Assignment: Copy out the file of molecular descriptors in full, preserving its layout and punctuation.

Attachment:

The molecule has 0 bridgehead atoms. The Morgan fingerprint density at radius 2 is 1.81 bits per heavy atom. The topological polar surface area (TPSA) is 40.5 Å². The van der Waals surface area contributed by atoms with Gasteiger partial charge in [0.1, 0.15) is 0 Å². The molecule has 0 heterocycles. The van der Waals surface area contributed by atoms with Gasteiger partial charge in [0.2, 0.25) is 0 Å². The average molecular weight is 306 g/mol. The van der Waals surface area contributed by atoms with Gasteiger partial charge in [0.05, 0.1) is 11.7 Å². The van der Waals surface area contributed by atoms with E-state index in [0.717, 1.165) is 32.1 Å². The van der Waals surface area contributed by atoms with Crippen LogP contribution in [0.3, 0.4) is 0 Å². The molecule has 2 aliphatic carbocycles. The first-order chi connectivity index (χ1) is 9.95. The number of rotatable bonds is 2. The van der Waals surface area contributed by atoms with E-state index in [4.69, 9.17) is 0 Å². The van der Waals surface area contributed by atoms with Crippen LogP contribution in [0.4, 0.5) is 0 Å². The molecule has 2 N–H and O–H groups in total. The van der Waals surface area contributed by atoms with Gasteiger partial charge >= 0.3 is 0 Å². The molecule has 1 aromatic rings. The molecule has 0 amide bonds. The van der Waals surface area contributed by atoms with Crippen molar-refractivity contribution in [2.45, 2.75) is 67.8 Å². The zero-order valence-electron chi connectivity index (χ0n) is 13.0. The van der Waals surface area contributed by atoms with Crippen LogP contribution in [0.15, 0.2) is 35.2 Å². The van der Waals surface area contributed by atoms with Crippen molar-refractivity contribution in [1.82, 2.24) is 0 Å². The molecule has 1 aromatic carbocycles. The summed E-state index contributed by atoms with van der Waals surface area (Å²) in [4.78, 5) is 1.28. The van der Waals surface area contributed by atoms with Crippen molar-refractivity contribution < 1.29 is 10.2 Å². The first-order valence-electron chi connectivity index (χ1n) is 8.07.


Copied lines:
The molecule has 0 bridgehead atoms. The Morgan fingerprint density at radius 2 is 1.81 bits per heavy atom. The topological polar surface area (TPSA) is 40.5 Å². The van der Waals surface area contributed by atoms with Gasteiger partial charge in [0.1, 0.15) is 0 Å². The molecule has 0 heterocycles. The van der Waals surface area contributed by atoms with Gasteiger partial charge in [0.2, 0.25) is 0 Å². The average molecular weight is 306 g/mol. The van der Waals surface area contributed by atoms with Gasteiger partial charge in [0.05, 0.1) is 11.7 Å². The van der Waals surface area contributed by atoms with E-state index in [0.717, 1.165) is 32.1 Å². The van der Waals surface area contributed by atoms with Crippen LogP contribution in [0.3, 0.4) is 0 Å². The molecule has 2 aliphatic carbocycles. The first-order chi connectivity index (χ1) is 9.95. The number of rotatable bonds is 2. The van der Waals surface area contributed by atoms with E-state index in [4.69, 9.17) is 0 Å². The van der Waals surface area contributed by atoms with Crippen LogP contribution in [0.4, 0.5) is 0 Å². The molecule has 2 N–H and O–H groups in total. The van der Waals surface area contributed by atoms with Gasteiger partial charge >= 0.3 is 0 Å². The molecule has 1 aromatic rings. The molecule has 0 amide bonds. The van der Waals surface area contributed by atoms with Crippen molar-refractivity contribution in [2.45, 2.75) is 67.8 Å². The zero-order valence-electron chi connectivity index (χ0n) is 13.0. The van der Waals surface area contributed by atoms with Crippen LogP contribution in [0.15, 0.2) is 35.2 Å². The van der Waals surface area contributed by atoms with Crippen molar-refractivity contribution in [1.82, 2.24) is 0 Å². The molecule has 1 aromatic carbocycles. The summed E-state index contributed by atoms with van der Waals surface area (Å²) in [4.78, 5) is 1.28. The van der Waals surface area contributed by atoms with Crippen molar-refractivity contribution < 1.29 is 10.2 Å². The first-order valence-electron chi connectivity index (χ1n) is 8.07.